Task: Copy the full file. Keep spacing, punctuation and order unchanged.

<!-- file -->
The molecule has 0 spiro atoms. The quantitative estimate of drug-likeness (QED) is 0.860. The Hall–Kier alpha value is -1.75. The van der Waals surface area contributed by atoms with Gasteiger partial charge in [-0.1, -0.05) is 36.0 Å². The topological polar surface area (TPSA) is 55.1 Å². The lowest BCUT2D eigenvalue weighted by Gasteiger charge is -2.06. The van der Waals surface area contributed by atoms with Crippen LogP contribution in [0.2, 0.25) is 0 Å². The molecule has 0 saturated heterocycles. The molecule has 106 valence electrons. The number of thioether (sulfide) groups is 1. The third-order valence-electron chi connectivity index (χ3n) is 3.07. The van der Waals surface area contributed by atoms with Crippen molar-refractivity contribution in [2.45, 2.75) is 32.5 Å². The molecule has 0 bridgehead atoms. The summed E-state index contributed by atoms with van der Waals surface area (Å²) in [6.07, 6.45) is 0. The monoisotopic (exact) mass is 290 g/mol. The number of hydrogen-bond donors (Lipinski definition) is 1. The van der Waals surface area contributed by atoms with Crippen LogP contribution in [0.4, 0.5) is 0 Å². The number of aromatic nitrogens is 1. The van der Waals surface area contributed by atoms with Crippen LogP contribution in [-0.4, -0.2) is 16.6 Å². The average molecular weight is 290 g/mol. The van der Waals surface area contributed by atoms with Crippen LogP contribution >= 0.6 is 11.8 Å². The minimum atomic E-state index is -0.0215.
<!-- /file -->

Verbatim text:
The molecule has 0 spiro atoms. The quantitative estimate of drug-likeness (QED) is 0.860. The Hall–Kier alpha value is -1.75. The van der Waals surface area contributed by atoms with Gasteiger partial charge in [-0.1, -0.05) is 36.0 Å². The topological polar surface area (TPSA) is 55.1 Å². The lowest BCUT2D eigenvalue weighted by Gasteiger charge is -2.06. The van der Waals surface area contributed by atoms with Crippen LogP contribution in [0.2, 0.25) is 0 Å². The molecule has 0 saturated heterocycles. The molecule has 106 valence electrons. The number of thioether (sulfide) groups is 1. The third-order valence-electron chi connectivity index (χ3n) is 3.07. The van der Waals surface area contributed by atoms with Crippen molar-refractivity contribution in [2.45, 2.75) is 32.5 Å². The molecule has 0 bridgehead atoms. The summed E-state index contributed by atoms with van der Waals surface area (Å²) in [6.07, 6.45) is 0. The monoisotopic (exact) mass is 290 g/mol. The number of hydrogen-bond donors (Lipinski definition) is 1. The van der Waals surface area contributed by atoms with Crippen LogP contribution in [0.4, 0.5) is 0 Å². The number of aromatic nitrogens is 1. The van der Waals surface area contributed by atoms with Crippen LogP contribution in [-0.4, -0.2) is 16.6 Å². The average molecular weight is 290 g/mol. The van der Waals surface area contributed by atoms with Crippen LogP contribution >= 0.6 is 11.8 Å². The minimum atomic E-state index is -0.0215.